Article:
Oceania Cruises started off as a humble operation, chartering vessels from the now-defunct Renaissance Cruises back during its infancy. Indeed, the founder of Renaissance Cruises – Frank Del Rio – and Joe Watters, of Crystal Cruises, teamed up to form Oceania Cruises back around the year 2003. After chartering its ships for a short spell, Oceania Cruises wound up buying Renaissance’s ships and gave them each a major face lift. The result? A cruise line that places a major emphasis on luxury – at a very reasonable price. Oceania Cruises’ ships are very well appointed, and the line offers up enough perks to keep customers coming back for more.
Without a doubt, the biggest news in the world of Oceania Cruises these days is its first-ever newly built ship. Dubbed the Marina, this ship will be taking to the waters in the fall of 2010. This is a major step for Oceania Cruises, who has relied on the three ships it originally purchased from Renaissance Cruises since its inception. Despite major upgrades to those ships – and they were phenomenal upgrades, indeed – it became clear that in order to remain competitive, Oceania simply had to expand its fleet and offer something new and exciting to its customer base. It appears that the Marina will more than satisfy that requirement, and hopes are high that Oceania Cruises will sail forward with additional exciting renovations and perks going forward.
When it comes to Royal Caribbean, massive ships and larger-than-life entertainment options are par for the course. Consider these key characteristics:
The driving philosophy behind the service on any Oceania Cruises ship is that as a passenger, your every need can – and should – be catered to. Indeed, Oceania’s strict adherence to impeccable customer service is largely behind its early and remarkable success. The staff and crew are incredibly well-trained and each member is more than capable of assisting passengers with whatever they need.
Chef Jacques Pepin is the executive culinary director of Oceania Cruises; as a master chef, he ensures that the menu on board every ship in the fleet is sumptuous, delicious and absolutely unbeatable. With an impressive roster of credentials – Pepin is a published author, and served as personal chef to three separate heads of state, including de Gaulle – this master chef brings an wonderful amount of experience and expertise to the table for Oceania.
Although children are absolutely permitted on board all of Oceania’s ships, the fact of the matter is that this cruise line really does cater primarily to adults. None of the ships have children’s activities or services to offer; if you bring children on an Oceania cruise, they will more than likely become terribly bored. The upside? Those who want to enjoy a cruise without a lot of scampering kids underfoot will get their wish.
South America & Antarctica
Those who want to see Antarctica while still enjoying the amenities and services of a topnotch cruise line should consider Oceania’s South America & Antarctica itineraries. Ports of call usually include the Falkland Islands, Montevideo and the Chilean fjords. This is truly a once in a lifetime type of cruise.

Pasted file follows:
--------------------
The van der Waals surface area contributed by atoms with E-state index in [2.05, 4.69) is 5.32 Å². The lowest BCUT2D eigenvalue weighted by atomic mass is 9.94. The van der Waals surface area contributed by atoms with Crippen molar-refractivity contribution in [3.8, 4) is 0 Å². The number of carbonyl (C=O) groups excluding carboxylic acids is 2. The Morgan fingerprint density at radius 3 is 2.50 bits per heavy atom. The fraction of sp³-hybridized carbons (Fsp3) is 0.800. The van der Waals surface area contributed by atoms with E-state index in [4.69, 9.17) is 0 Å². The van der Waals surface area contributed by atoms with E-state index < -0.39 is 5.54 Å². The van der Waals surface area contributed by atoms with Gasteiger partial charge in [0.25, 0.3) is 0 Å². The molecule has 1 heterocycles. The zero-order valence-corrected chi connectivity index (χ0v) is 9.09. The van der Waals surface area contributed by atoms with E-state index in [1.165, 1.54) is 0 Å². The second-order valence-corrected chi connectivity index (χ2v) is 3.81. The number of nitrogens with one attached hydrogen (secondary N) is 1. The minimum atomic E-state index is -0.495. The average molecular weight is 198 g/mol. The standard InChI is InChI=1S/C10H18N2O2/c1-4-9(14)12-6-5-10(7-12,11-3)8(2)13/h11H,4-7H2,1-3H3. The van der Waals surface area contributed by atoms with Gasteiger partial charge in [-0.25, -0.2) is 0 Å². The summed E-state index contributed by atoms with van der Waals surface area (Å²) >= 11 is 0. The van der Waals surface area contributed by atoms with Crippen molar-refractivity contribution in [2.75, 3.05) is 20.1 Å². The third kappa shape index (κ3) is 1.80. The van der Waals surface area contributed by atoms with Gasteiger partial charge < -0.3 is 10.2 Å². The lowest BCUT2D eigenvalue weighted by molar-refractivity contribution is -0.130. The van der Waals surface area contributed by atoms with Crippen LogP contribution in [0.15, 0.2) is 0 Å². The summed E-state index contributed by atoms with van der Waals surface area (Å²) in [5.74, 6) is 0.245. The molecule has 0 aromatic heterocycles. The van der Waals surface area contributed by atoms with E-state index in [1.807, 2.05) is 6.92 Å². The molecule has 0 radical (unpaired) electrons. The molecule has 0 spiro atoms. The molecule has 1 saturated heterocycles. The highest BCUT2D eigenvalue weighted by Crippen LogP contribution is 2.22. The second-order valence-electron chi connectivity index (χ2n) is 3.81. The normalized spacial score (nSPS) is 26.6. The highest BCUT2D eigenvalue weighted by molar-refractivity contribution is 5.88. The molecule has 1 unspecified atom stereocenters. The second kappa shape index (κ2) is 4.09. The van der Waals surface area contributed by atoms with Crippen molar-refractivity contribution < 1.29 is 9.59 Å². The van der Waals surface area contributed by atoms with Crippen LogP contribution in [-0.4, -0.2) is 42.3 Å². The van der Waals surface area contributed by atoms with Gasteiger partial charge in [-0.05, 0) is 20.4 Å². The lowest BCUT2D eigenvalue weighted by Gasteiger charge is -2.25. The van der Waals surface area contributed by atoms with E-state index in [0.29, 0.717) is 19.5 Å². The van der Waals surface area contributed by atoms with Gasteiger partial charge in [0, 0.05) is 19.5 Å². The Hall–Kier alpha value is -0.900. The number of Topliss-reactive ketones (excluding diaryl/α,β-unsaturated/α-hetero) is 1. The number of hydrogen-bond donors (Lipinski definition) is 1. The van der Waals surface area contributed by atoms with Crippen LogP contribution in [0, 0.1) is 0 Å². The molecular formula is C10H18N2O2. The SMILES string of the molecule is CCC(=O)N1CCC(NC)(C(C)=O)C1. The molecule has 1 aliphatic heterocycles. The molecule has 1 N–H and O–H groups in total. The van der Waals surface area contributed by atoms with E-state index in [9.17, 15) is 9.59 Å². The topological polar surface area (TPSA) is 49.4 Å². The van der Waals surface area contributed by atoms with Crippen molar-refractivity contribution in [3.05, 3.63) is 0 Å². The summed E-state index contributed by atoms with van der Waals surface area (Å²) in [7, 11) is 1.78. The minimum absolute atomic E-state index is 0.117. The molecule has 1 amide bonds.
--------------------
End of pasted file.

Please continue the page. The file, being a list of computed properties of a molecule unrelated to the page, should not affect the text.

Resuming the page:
Sharm al Sheikh, Luxor, Cairo and the Suez Canal are just a few of the ports of call that Oceania ships stop in at during a Middle East itinerary. This is a magnificent way to see this ancient – and fascinating – part of the world.
Oceania’s Baltic itineraries are always hot sellers. This definitely has a lot to do with the many truly excellent ports of call that are included. Gdansk, Helsinki, St. Petersburg and Copenhagen are just a few examples of where these cruises will take you.
Handsome, Edwardian interior décor help lend the Insignia a regal and elegant ambiance. This ship – like others in the Oceania fleet – features alternative restaurants that passengers can enjoy at no additional charge. Those who splurge on higher class accommodation can enjoy in-cabin mini-fridges and other small but welcome perks. Also, you have the option of renting a private cabana on the top of the ship, where you will be waited on hand and foot by your own personal waiter.
The Nautica is small enough to be intimate, but large enough to offer plenty of pleasant extras. Its passenger-to-crew ratio is impressive – it holds a maximum capacity of 684 passengers and boasts a crew and staff of 400. The dining on board Nautica is absolutely amazing – and, surprisingly, also quite healthy. The library is massive and a faux fireplace lends it a scholarly air.
Out of all of Oceania’s ships, the Regatta is best known for featuring port-intensive itineraries. When you’re on board the Regatta, you can rest assured that you’ll have many chances to see fascinating places up close and personally. There are no major Las Vegas-style shows or other extravaganzas, but the social aspects of being on such a cozy ship are excellent.
The Marina will be Oceania Cruises first-ever newly built ship. One slated feature that already has the cruise world abuzz with excitement is a culinary arts center that will boast more than twenty different food stations. Participation will be the cornerstone of the Marina experience, and it is an exciting new direction for Oceania.